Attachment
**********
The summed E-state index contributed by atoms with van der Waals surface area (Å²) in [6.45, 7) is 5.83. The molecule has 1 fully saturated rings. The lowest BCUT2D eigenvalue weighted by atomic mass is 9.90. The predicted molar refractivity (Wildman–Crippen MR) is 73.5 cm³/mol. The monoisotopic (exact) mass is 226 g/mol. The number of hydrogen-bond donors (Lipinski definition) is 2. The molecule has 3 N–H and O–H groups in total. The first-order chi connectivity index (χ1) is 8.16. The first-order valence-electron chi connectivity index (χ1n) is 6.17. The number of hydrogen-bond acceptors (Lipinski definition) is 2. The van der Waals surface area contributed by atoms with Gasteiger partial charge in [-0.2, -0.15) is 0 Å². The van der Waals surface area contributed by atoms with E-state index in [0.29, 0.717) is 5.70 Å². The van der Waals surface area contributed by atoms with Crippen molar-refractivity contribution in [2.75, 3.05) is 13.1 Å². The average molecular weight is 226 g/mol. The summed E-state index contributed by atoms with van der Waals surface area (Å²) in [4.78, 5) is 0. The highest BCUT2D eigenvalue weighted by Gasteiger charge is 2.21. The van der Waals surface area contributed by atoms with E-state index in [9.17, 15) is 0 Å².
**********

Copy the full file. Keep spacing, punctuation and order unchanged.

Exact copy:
The summed E-state index contributed by atoms with van der Waals surface area (Å²) in [6.45, 7) is 5.83. The molecule has 1 fully saturated rings. The lowest BCUT2D eigenvalue weighted by atomic mass is 9.90. The predicted molar refractivity (Wildman–Crippen MR) is 73.5 cm³/mol. The monoisotopic (exact) mass is 226 g/mol. The number of hydrogen-bond donors (Lipinski definition) is 2. The molecule has 3 N–H and O–H groups in total. The first-order chi connectivity index (χ1) is 8.16. The first-order valence-electron chi connectivity index (χ1n) is 6.17. The number of hydrogen-bond acceptors (Lipinski definition) is 2. The van der Waals surface area contributed by atoms with Gasteiger partial charge in [-0.2, -0.15) is 0 Å². The van der Waals surface area contributed by atoms with E-state index in [0.29, 0.717) is 5.70 Å². The van der Waals surface area contributed by atoms with Crippen molar-refractivity contribution in [2.75, 3.05) is 13.1 Å². The average molecular weight is 226 g/mol. The summed E-state index contributed by atoms with van der Waals surface area (Å²) in [4.78, 5) is 0. The highest BCUT2D eigenvalue weighted by Gasteiger charge is 2.21. The van der Waals surface area contributed by atoms with E-state index in [9.17, 15) is 0 Å².